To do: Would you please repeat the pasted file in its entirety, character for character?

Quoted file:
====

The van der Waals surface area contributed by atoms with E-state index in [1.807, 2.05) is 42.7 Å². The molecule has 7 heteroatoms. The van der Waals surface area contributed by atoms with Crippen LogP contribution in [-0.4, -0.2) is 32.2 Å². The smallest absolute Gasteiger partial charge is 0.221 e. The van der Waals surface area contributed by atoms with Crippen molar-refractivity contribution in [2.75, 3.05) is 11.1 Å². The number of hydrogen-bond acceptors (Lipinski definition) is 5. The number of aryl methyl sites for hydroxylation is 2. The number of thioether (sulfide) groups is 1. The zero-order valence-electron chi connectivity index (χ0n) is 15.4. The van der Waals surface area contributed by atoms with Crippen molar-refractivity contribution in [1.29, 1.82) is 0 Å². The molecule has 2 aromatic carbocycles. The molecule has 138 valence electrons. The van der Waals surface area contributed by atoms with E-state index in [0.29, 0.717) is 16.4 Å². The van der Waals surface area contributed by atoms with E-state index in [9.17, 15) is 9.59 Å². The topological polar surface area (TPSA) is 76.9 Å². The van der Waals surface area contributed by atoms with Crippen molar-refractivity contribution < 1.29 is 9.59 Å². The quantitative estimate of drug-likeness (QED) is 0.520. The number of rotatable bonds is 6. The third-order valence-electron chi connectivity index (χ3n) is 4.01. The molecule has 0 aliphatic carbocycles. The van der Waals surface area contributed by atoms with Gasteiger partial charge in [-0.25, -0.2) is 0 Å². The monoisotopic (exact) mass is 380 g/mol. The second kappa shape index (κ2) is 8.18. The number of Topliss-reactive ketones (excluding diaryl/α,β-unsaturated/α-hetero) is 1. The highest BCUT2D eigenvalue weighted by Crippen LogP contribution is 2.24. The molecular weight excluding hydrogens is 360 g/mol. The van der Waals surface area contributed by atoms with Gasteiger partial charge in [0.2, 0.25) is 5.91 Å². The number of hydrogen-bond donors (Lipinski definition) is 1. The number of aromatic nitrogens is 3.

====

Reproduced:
The van der Waals surface area contributed by atoms with E-state index in [1.807, 2.05) is 42.7 Å². The molecule has 7 heteroatoms. The van der Waals surface area contributed by atoms with Crippen LogP contribution in [-0.4, -0.2) is 32.2 Å². The smallest absolute Gasteiger partial charge is 0.221 e. The van der Waals surface area contributed by atoms with Crippen molar-refractivity contribution in [2.75, 3.05) is 11.1 Å². The number of hydrogen-bond acceptors (Lipinski definition) is 5. The number of aryl methyl sites for hydroxylation is 2. The number of thioether (sulfide) groups is 1. The zero-order valence-electron chi connectivity index (χ0n) is 15.4. The van der Waals surface area contributed by atoms with Crippen molar-refractivity contribution in [1.29, 1.82) is 0 Å². The molecule has 2 aromatic carbocycles. The molecule has 138 valence electrons. The van der Waals surface area contributed by atoms with E-state index in [0.29, 0.717) is 16.4 Å². The van der Waals surface area contributed by atoms with E-state index in [9.17, 15) is 9.59 Å². The topological polar surface area (TPSA) is 76.9 Å². The van der Waals surface area contributed by atoms with Crippen molar-refractivity contribution < 1.29 is 9.59 Å². The quantitative estimate of drug-likeness (QED) is 0.520. The number of rotatable bonds is 6. The third-order valence-electron chi connectivity index (χ3n) is 4.01. The molecule has 0 aliphatic carbocycles. The van der Waals surface area contributed by atoms with Gasteiger partial charge in [-0.25, -0.2) is 0 Å². The monoisotopic (exact) mass is 380 g/mol. The second kappa shape index (κ2) is 8.18. The number of Topliss-reactive ketones (excluding diaryl/α,β-unsaturated/α-hetero) is 1. The highest BCUT2D eigenvalue weighted by Crippen LogP contribution is 2.24. The molecular weight excluding hydrogens is 360 g/mol. The van der Waals surface area contributed by atoms with Gasteiger partial charge in [0.2, 0.25) is 5.91 Å². The number of hydrogen-bond donors (Lipinski definition) is 1. The number of aromatic nitrogens is 3.